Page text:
For Americans searching for jobs after age 50, finally some hope. The unemployment rate for those age 55 and over decreased from 7 percent in June to 6.7 percent in July, according to the Bureau of Labor Statistics. That’s well below the overall unemployment rate of 9.4 percent in July and represents a decrease of approximately 83,000 unemployed older workers since June.
The length of time baby boomers and seniors remained unemployed also fell. The typical older worker was unemployed for 28.6 weeks in July, down from 29.9 weeks in June. That’s still far longer than the typical younger worker remained jobless, but the duration of the job search among young people is growing. Those under age 55 were out of work for an average of 23.4 weeks, up from 21.4 weeks in June. The number of seniors out of work for 27 weeks or more was virtually unchanged from 39 percent last month, while the amount of younger workers dealing with long-term unemployment increased from 26 percent in June to 31 percent in July.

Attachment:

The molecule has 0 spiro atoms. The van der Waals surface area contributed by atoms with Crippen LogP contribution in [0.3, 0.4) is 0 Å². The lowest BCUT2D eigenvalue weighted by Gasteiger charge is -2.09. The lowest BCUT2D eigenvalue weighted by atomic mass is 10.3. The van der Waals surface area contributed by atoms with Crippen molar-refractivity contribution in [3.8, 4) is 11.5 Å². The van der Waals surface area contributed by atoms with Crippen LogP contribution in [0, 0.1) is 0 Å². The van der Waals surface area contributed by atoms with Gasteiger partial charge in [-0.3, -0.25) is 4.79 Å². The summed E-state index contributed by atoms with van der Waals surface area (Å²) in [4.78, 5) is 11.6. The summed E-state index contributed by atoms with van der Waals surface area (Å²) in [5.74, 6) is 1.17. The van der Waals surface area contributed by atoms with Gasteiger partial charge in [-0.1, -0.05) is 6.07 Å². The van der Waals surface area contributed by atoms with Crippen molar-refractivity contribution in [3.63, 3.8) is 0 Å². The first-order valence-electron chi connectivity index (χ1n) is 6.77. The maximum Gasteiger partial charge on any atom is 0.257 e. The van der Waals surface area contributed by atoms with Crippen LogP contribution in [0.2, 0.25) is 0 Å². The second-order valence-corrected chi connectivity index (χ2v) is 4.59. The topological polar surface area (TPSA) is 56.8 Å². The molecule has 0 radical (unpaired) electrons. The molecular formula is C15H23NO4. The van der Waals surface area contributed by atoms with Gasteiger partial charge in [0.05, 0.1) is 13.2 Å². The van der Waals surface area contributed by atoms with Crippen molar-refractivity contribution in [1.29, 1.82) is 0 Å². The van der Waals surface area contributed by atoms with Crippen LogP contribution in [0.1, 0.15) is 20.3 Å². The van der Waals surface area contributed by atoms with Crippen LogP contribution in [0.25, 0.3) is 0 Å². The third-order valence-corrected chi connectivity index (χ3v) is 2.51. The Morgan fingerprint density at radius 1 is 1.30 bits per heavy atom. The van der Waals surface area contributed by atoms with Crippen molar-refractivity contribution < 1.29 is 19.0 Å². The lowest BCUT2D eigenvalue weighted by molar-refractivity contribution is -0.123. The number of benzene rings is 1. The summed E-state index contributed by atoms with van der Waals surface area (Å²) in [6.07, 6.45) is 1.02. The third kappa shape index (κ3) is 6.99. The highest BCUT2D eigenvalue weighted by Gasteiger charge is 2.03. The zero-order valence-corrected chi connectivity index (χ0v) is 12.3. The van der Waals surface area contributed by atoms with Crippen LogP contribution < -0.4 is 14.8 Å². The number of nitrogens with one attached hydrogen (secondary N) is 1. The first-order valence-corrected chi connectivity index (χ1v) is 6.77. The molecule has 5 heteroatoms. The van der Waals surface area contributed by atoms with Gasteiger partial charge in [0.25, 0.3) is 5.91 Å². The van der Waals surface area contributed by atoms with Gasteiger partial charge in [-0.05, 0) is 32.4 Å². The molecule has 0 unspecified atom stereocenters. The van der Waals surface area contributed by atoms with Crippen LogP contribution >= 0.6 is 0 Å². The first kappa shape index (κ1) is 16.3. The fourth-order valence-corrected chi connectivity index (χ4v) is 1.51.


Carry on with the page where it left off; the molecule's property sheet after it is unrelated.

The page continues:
About 940,000 more people age 55 and over had jobs in July than were employed at the start of the recession. Meanwhile, the total number of Americans in the workforce fell by 6.3 million over the same period. “The employment situation for older Americans was far from rosy in July… but their situation could have been bleaker, as it has been in many months over the course of this recession,” says Sara Rix, a policy analyst with AARP's Public Policy Institute, in an analysis of the latest Labor Department numbers. Most of the seniors who found new jobs were men, who saw their unemployment rate drop 4 percent over the past month. Unemployment among older women increased by 11 percent.